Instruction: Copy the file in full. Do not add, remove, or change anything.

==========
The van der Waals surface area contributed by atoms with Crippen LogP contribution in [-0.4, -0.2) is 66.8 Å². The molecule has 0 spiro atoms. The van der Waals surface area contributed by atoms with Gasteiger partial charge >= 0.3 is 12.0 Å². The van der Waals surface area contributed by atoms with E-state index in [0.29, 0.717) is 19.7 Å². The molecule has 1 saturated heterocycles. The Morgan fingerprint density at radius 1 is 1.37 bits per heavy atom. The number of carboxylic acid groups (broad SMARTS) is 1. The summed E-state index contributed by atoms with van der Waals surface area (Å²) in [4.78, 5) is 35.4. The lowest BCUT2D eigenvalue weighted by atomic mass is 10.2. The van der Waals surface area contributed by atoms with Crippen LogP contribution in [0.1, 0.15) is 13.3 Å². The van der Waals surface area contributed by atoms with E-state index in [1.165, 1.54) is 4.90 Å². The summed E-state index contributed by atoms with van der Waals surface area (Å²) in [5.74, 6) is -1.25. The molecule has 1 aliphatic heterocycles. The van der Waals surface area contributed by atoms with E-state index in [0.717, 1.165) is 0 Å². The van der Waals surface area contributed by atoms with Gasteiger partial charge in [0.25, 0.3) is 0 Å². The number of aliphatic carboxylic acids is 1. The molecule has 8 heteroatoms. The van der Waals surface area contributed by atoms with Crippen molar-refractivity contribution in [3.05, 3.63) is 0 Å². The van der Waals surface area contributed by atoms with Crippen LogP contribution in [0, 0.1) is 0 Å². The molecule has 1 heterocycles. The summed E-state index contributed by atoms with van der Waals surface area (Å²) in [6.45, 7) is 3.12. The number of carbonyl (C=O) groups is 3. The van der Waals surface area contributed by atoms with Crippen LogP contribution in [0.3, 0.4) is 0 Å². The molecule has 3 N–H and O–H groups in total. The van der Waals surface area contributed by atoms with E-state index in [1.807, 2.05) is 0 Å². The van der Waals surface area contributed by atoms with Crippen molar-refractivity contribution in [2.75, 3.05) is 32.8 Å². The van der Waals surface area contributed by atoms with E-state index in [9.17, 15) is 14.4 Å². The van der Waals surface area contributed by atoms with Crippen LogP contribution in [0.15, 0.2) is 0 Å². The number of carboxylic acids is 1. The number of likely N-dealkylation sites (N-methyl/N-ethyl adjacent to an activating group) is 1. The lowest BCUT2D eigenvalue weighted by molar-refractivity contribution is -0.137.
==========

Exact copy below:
The van der Waals surface area contributed by atoms with Crippen LogP contribution in [-0.4, -0.2) is 66.8 Å². The molecule has 0 spiro atoms. The van der Waals surface area contributed by atoms with Gasteiger partial charge >= 0.3 is 12.0 Å². The van der Waals surface area contributed by atoms with E-state index in [0.29, 0.717) is 19.7 Å². The molecule has 1 saturated heterocycles. The Morgan fingerprint density at radius 1 is 1.37 bits per heavy atom. The number of carboxylic acid groups (broad SMARTS) is 1. The summed E-state index contributed by atoms with van der Waals surface area (Å²) in [4.78, 5) is 35.4. The lowest BCUT2D eigenvalue weighted by atomic mass is 10.2. The van der Waals surface area contributed by atoms with Crippen LogP contribution in [0.1, 0.15) is 13.3 Å². The van der Waals surface area contributed by atoms with E-state index in [1.165, 1.54) is 4.90 Å². The summed E-state index contributed by atoms with van der Waals surface area (Å²) in [5.74, 6) is -1.25. The molecule has 1 aliphatic heterocycles. The van der Waals surface area contributed by atoms with E-state index in [0.717, 1.165) is 0 Å². The van der Waals surface area contributed by atoms with Gasteiger partial charge in [0.25, 0.3) is 0 Å². The number of aliphatic carboxylic acids is 1. The molecule has 8 heteroatoms. The van der Waals surface area contributed by atoms with Crippen molar-refractivity contribution in [3.05, 3.63) is 0 Å². The van der Waals surface area contributed by atoms with Crippen LogP contribution in [0, 0.1) is 0 Å². The molecule has 1 heterocycles. The summed E-state index contributed by atoms with van der Waals surface area (Å²) in [6.45, 7) is 3.12. The number of carbonyl (C=O) groups is 3. The van der Waals surface area contributed by atoms with Crippen LogP contribution in [0.3, 0.4) is 0 Å². The molecule has 3 N–H and O–H groups in total. The van der Waals surface area contributed by atoms with E-state index in [1.807, 2.05) is 0 Å². The van der Waals surface area contributed by atoms with Crippen molar-refractivity contribution in [2.75, 3.05) is 32.8 Å². The van der Waals surface area contributed by atoms with E-state index in [9.17, 15) is 14.4 Å². The van der Waals surface area contributed by atoms with Crippen LogP contribution in [0.15, 0.2) is 0 Å². The number of carboxylic acids is 1. The number of likely N-dealkylation sites (N-methyl/N-ethyl adjacent to an activating group) is 1. The lowest BCUT2D eigenvalue weighted by molar-refractivity contribution is -0.137.